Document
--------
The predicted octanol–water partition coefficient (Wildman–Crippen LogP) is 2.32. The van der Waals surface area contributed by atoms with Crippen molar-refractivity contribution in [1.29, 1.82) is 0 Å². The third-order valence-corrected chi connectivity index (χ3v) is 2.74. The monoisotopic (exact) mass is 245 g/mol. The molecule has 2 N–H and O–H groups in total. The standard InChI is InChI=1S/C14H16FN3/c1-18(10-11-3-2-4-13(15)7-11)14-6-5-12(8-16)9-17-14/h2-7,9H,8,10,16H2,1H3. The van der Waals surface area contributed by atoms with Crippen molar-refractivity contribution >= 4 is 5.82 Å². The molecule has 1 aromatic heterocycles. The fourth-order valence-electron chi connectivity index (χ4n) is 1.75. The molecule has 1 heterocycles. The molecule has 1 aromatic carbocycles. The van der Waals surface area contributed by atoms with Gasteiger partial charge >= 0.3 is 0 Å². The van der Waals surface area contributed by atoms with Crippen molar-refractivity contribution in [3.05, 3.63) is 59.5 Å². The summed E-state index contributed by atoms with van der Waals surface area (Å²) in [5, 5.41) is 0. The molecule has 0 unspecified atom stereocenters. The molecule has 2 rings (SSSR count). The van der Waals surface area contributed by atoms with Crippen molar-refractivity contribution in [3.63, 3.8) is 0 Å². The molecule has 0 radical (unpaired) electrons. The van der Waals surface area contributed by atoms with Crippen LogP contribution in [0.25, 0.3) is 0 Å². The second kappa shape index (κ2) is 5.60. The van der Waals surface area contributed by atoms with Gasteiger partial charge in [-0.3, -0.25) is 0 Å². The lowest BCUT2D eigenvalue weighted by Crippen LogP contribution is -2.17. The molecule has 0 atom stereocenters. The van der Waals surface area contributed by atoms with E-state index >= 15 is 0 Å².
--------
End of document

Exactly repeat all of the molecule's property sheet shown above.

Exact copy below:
The predicted octanol–water partition coefficient (Wildman–Crippen LogP) is 2.32. The van der Waals surface area contributed by atoms with Crippen molar-refractivity contribution in [1.29, 1.82) is 0 Å². The third-order valence-corrected chi connectivity index (χ3v) is 2.74. The monoisotopic (exact) mass is 245 g/mol. The molecule has 2 N–H and O–H groups in total. The standard InChI is InChI=1S/C14H16FN3/c1-18(10-11-3-2-4-13(15)7-11)14-6-5-12(8-16)9-17-14/h2-7,9H,8,10,16H2,1H3. The van der Waals surface area contributed by atoms with Crippen molar-refractivity contribution >= 4 is 5.82 Å². The molecule has 1 aromatic heterocycles. The fourth-order valence-electron chi connectivity index (χ4n) is 1.75. The molecule has 1 heterocycles. The molecule has 1 aromatic carbocycles. The van der Waals surface area contributed by atoms with Gasteiger partial charge >= 0.3 is 0 Å². The van der Waals surface area contributed by atoms with Crippen molar-refractivity contribution in [3.05, 3.63) is 59.5 Å². The summed E-state index contributed by atoms with van der Waals surface area (Å²) in [5, 5.41) is 0. The molecule has 0 unspecified atom stereocenters. The molecule has 2 rings (SSSR count). The van der Waals surface area contributed by atoms with Crippen molar-refractivity contribution in [3.63, 3.8) is 0 Å². The molecule has 0 radical (unpaired) electrons. The van der Waals surface area contributed by atoms with Crippen LogP contribution in [0.25, 0.3) is 0 Å². The second kappa shape index (κ2) is 5.60. The van der Waals surface area contributed by atoms with Gasteiger partial charge in [-0.3, -0.25) is 0 Å². The lowest BCUT2D eigenvalue weighted by Crippen LogP contribution is -2.17. The molecule has 0 atom stereocenters. The van der Waals surface area contributed by atoms with E-state index >= 15 is 0 Å².